CHU TEH-CHUN
PROPERTY FROM A PRIVATE GERMAN COLLECTION
CHU TEH-CHUN

Details
CHU TEH-CHUN
(ZHU DEQUN, French/Chinese, B. 1920)
No. 121
signed 'CHU TEH-CHUN' in Chinese & Pinyin (lower right); signed 'CHU TEH-CHUN' in Chinese & Pinyin; titled and dated 'No. 121 1962' (on the reverse)
oil on canvas
73 x 101 cm. (28 3/4 x 39 3/4 in.)
Painted in 1962
Provenance
Acquired directly from the artist by the present owner in the 1960s

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Lot Essay

An Unfolding, Poetic Narrative of Space

Chu Teh-Chun's artistic transformation from representational to abstract reached its heights in the 1960s, when he produced magnificent works each year. Like the series of 1961 works in this sale, Chu strove to bring forth the essence from abstract landscapes in this work No. 121 (Lot 13). Furthermore, in No. 121, a deliberate construction of poetic atmosphere comes to fore. Jean-Clarence Lambert once described Chu Teh-Chun as one of the great "cosmic dreamers" in ancient Greece, saying that his art has already surpassed any fixed category of "abstract art." Lambert, a poet and art critic saw in Chu Teh-Chun's art "an unlimited space filled with vitality and unceasing change, a space that is alive, "a statement that showed his unreserved appreciation towards Chu as well as his "poetic meditation" of the world.

While constructing the landscape composition, Chu Teh-Chun applied bright colours filled with poetry and romance at the tip of his brush. Gradually he built a dreamlike depiction reminiscent of the works by William Turner (1775-1851) (Fig. 1). Such traces of changes can also been seen in a work on paper, No. 134 (Lot 141), made in the same year. The work marks Chu's departure from a robust, majestic style defined by classic painters like Fan kuan and Li Tang. At the same time, he forgoes the singular vision of achieving variations in ink-wash. Instead, Chu aims at a softer approach to technique and composition, suggesting his intent to make paintings a vehicle to imply mood and atmosphere outside of the confine of canvas. This development brings Chu even closer, at a metaphysical level, to early Chinese painters and the lyrical, poetic imagery they produced with their emphasis on projecting feelings naturally and effortlessly through brush and ink (Fig. 2).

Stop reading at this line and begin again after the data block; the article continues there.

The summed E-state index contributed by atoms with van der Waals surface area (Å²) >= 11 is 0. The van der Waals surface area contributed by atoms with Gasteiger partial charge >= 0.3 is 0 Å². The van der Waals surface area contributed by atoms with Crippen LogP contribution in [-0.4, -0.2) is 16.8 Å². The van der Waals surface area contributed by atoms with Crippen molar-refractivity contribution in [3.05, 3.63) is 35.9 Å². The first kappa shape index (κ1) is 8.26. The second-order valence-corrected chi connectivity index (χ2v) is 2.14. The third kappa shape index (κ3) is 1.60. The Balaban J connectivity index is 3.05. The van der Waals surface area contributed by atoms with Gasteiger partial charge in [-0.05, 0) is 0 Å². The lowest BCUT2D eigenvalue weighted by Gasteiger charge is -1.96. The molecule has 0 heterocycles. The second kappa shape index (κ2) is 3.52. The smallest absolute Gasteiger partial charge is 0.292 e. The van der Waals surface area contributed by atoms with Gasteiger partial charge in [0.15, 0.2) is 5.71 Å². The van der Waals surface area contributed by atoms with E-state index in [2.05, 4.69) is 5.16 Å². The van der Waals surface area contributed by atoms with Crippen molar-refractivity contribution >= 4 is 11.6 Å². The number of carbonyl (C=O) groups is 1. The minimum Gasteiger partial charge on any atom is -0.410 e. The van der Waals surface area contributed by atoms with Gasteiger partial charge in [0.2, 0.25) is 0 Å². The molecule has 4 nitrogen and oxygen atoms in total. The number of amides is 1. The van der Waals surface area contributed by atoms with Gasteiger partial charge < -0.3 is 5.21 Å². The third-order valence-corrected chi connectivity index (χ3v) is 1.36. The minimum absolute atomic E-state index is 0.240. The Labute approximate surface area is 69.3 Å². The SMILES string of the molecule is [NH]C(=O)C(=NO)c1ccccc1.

When the French poet Charles Baudelaire (1821-1867) found the poetic imagery in the paintings of Eugène Delacroix (1798-1863), it seemed a kind of brand new discovery for Western culture. Poetry and painting had long been regarded as completely different and separate fields of endeavour in the western idiom. However, works of the Chinese literati, the convergence of landscape paintings and poetry has already begun as early as the Wei-Jin dynasties and has ever since become a basic canon of artistic approach and creation. Wang Wei's groundbreaking landscape poetry and ink paintings in tang dynasty deepened the traditions of merging the two forms of art. This tradition reached its peak during the song dynasty, when Su Dong-Po and Mi Fu advocated a union of poetry and painting. Hence it became a part of the unique intellectual heritage of China. Chu Teh-Chun certainly inherited such mode of thinking, in which "poetry and painting follow the same rules and rhythms." in No. 121 , hues of red, yellow, blue, and black intertwine in the foreground; Chu simply passes the middle ground and extends directly onto a vaulting sky in the distance. Our gaze is lost in whirling roar of the warm tone in the foreground, reminding us of the sunset. The pictorial plane unfolds horizontally, extending and transforming into a broad, unbounded expanse. Chu here creates a perspective beyond the three types defined by the earlier Chinese painters, which are "high distance," "horizontal distance," and "deep distance." What he manages to bring into being is referenced as "broad distance" in Pure and Complete Essays on Landscape Painting written by Han Zhuo, a song dynasty intellectual. "Broad distance" describes a sense of ambience that is as far-reaching as possible. Chu's No. 121 fully exhibits ease and breadth, and the solitary distance spoken of by poet Wang Wei: "the river runs beyond heaven and earth, to where the hues of distant mountains can hardly be discerned." in his exploration of abstract painting, Chu Teh-Chun returns and takes up once again the traditions passed onto him by the early Chinese painters, expressing the poetic nature with his abstract forms. No. 121 is imbued with the artist's attachment to the past while he strives to pave the way for the future.
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